Calgon Articles

  1. Selecting The Best Solution For PFAS Removal

    Protecting the public health and ensuring water is safe to drink is the highest goal of water system managers. Negative health effects are indicated from exposure to per- and polyfluoroalkyl substances (PFAS), such as perfluorooctanoic acid (PFOA) and perfluorooctyl sulfonate (PFOS). Based on lab studies, the U.S. EPA has issued a health advisory for PFOA and PFOS in drinking water of 70 parts per trillion. While health advisories are not enforceable, they offer a margin of safety for consumers.

  2. How To Prevent GenX Leaching From Filters

    Water professionals must plan and budget to meet new regulations on the horizon. They must find the best technology for removing emerging contaminants, such as perfluorinated compounds. Above all, they want to ensure the health and safety of their customers.

  3. EPA’s Six-Year Review 3: How To Prepare For Potential Rule Revisions

    Staying on top of new regulations is a never-ending responsibility for water professionals. Each new rule may require huge dollars in capital and operating costs. Operators and technicians may need training on new technologies, sampling, and testing methods.

  4. UV Oxidation For Dummies

    As regulatory requirements become more stringent, utilities and businesses look for more effective ways to remove contaminants. Technological improvements in water treatment include various forms of advanced oxidation processes. Calgon Carbon is a global leader in the activated carbon industry with complementary expertise in ultraviolet light (UV) technology. Water Online interviewed Steven Day, Director Product Management/Marketing, to find out more about UV oxidation and how the technology can help to improve water quality.

  5. How To Fight 1,4-Dioxane

    1,4-Dioxane is a contaminant that is known to linger in groundwater and have adverse health effects when consumed. Worse still, it can pose some significant treatment challenges to the operations tasked with eliminating it.

  6. Weighing Carbon For Industrial Wastewater Treatment

    Industrial wastewater operations have to tangle with myriad regulations and countless contaminants every day, making their work some of the most complicated that the treatment sector has to offer. Wrapping one’s head around these challenges can be difficult, but finding the solutions for them can be near impossible. Luckily, there’s an age-old technology that continues to offer industrial wastewater treatment operators salvation.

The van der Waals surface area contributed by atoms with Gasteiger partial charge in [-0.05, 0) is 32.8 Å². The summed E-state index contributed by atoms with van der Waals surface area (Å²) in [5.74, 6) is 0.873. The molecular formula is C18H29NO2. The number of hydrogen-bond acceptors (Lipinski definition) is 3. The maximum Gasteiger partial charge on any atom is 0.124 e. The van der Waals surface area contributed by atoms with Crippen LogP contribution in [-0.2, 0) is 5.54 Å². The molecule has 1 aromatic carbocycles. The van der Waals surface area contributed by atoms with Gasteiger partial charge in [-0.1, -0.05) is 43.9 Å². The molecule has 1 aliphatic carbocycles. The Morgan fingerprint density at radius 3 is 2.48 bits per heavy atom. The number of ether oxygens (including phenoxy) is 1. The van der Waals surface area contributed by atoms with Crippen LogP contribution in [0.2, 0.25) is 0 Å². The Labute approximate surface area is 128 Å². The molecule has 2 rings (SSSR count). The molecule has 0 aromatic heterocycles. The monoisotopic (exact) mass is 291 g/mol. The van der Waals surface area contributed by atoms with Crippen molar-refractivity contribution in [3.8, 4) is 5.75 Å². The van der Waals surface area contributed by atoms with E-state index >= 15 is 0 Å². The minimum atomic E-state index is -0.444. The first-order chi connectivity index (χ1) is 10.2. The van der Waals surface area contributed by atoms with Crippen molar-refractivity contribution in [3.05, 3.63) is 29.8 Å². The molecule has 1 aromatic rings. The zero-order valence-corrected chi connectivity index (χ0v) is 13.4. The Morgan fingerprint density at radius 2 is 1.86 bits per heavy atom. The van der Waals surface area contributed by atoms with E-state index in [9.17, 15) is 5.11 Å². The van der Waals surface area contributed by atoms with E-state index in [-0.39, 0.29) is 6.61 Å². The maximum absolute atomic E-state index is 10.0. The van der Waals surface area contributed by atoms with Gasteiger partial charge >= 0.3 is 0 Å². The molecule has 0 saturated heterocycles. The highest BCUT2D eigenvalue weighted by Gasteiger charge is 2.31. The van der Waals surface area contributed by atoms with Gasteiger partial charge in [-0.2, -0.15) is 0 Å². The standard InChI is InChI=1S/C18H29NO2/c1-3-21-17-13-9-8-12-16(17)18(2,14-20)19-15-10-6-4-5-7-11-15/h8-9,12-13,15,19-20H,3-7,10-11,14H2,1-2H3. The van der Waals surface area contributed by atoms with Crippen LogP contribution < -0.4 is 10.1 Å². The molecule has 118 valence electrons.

7. Remove Perfluorinated Compounds From Drinking Water — Without Creating A Toxic Waste Stream

    Water utility managers have a lot of responsibilities, not the least of which is to keep up with the latest in the industry—contaminants, regulations, technology, and trends. And perfluorinated compounds (PFCs) are on the horizon as contaminants that may affect the public health. Water Online spoke with Calgon Carbon about these important emerging contaminants and how best to remove them.

  8. Granular Activated Carbon Removes PFOA From Drinking Water

    In the fall of 2015, a small village on the border of Vermont in New York State, tested positive for Perfluorinated Compounds (PFCs), specifically Perfluorooctanoic Acid (PFOA), in the municipal drinking water. The influent levels of PFOA in the water were above 600 ng/L, and thus considered harmful to village residents. Realizing that PFOA was on the U.S. EPA Contaminant Candidate List, the Village solicited the services of engineering firm CT Male Associates to investigate treatment options and provide a treatment system.

  9. Calgon Corporation Corporate Brochure

    Through air and water purification services, solutions and technologies, Calgon Carbon Corporation (NYSE: CCC) is deeply immersed in helping communities locally, nationally, and around the world meet today’s most daunting air and water purification challenges.

  10. Granular Activated Carbon Removes 1, 2, 3 – TCP

    What is 1, 2, 3 - TCP? 1, 2, 3 - TCP is a man-made, colorless, chlorinated hydrocarbon that is used as a degreasing and cleaning agent and industrial solvent. It was also used as a chemical in pesticides for low growing crops such as potatoes, tobacco, and beets. 1, 2, 3 - TCP passes through soil and leaches into ground water, contaminating drinking water sources. 1, 2, 3 - TCP is a non-aqueous liquid that is more dense than water, making it difficult to remove from ground water wells. This compound is currently unregulated by the USEPA, although it is on the Contaminant Candidate List 4 (CCL4) for future regulation.